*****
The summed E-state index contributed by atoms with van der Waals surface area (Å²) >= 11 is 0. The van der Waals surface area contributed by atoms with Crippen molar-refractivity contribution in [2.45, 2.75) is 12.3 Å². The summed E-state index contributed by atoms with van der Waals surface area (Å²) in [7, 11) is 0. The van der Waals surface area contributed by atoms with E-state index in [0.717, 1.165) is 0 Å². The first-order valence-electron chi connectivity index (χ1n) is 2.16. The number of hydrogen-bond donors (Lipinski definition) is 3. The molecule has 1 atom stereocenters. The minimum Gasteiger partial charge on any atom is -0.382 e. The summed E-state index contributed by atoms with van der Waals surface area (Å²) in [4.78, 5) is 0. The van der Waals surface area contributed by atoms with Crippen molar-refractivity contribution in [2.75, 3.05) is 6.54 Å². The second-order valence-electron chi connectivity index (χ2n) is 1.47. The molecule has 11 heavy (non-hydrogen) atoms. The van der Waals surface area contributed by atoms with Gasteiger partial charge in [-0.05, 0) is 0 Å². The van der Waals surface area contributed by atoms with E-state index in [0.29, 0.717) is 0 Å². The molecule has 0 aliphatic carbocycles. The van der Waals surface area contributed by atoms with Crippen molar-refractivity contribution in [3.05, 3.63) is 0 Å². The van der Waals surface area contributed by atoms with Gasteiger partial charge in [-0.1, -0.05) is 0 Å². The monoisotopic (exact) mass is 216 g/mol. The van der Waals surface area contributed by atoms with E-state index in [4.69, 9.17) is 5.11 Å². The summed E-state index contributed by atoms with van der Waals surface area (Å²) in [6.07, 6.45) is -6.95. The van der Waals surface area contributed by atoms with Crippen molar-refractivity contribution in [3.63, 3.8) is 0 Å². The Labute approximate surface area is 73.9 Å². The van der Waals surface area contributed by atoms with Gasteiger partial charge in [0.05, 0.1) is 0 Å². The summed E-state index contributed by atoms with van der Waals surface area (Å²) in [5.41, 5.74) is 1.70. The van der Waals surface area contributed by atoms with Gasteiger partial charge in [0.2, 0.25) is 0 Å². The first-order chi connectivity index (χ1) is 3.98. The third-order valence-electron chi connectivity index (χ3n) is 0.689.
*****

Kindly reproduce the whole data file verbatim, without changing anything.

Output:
The summed E-state index contributed by atoms with van der Waals surface area (Å²) >= 11 is 0. The van der Waals surface area contributed by atoms with Crippen molar-refractivity contribution in [2.45, 2.75) is 12.3 Å². The summed E-state index contributed by atoms with van der Waals surface area (Å²) in [7, 11) is 0. The van der Waals surface area contributed by atoms with E-state index in [0.717, 1.165) is 0 Å². The first-order valence-electron chi connectivity index (χ1n) is 2.16. The number of hydrogen-bond donors (Lipinski definition) is 3. The molecule has 1 atom stereocenters. The minimum Gasteiger partial charge on any atom is -0.382 e. The summed E-state index contributed by atoms with van der Waals surface area (Å²) in [4.78, 5) is 0. The van der Waals surface area contributed by atoms with Crippen molar-refractivity contribution in [2.75, 3.05) is 6.54 Å². The second-order valence-electron chi connectivity index (χ2n) is 1.47. The molecule has 11 heavy (non-hydrogen) atoms. The van der Waals surface area contributed by atoms with Gasteiger partial charge in [-0.05, 0) is 0 Å². The van der Waals surface area contributed by atoms with E-state index in [0.29, 0.717) is 0 Å². The molecule has 0 aliphatic carbocycles. The van der Waals surface area contributed by atoms with Crippen molar-refractivity contribution in [3.05, 3.63) is 0 Å². The van der Waals surface area contributed by atoms with Gasteiger partial charge in [-0.1, -0.05) is 0 Å². The monoisotopic (exact) mass is 216 g/mol. The van der Waals surface area contributed by atoms with E-state index in [4.69, 9.17) is 5.11 Å². The summed E-state index contributed by atoms with van der Waals surface area (Å²) in [6.07, 6.45) is -6.95. The van der Waals surface area contributed by atoms with Crippen molar-refractivity contribution in [3.63, 3.8) is 0 Å². The Labute approximate surface area is 73.9 Å². The van der Waals surface area contributed by atoms with Gasteiger partial charge in [0.05, 0.1) is 0 Å². The summed E-state index contributed by atoms with van der Waals surface area (Å²) in [5.41, 5.74) is 1.70. The van der Waals surface area contributed by atoms with Gasteiger partial charge in [0.2, 0.25) is 0 Å². The first-order chi connectivity index (χ1) is 3.98. The third-order valence-electron chi connectivity index (χ3n) is 0.689.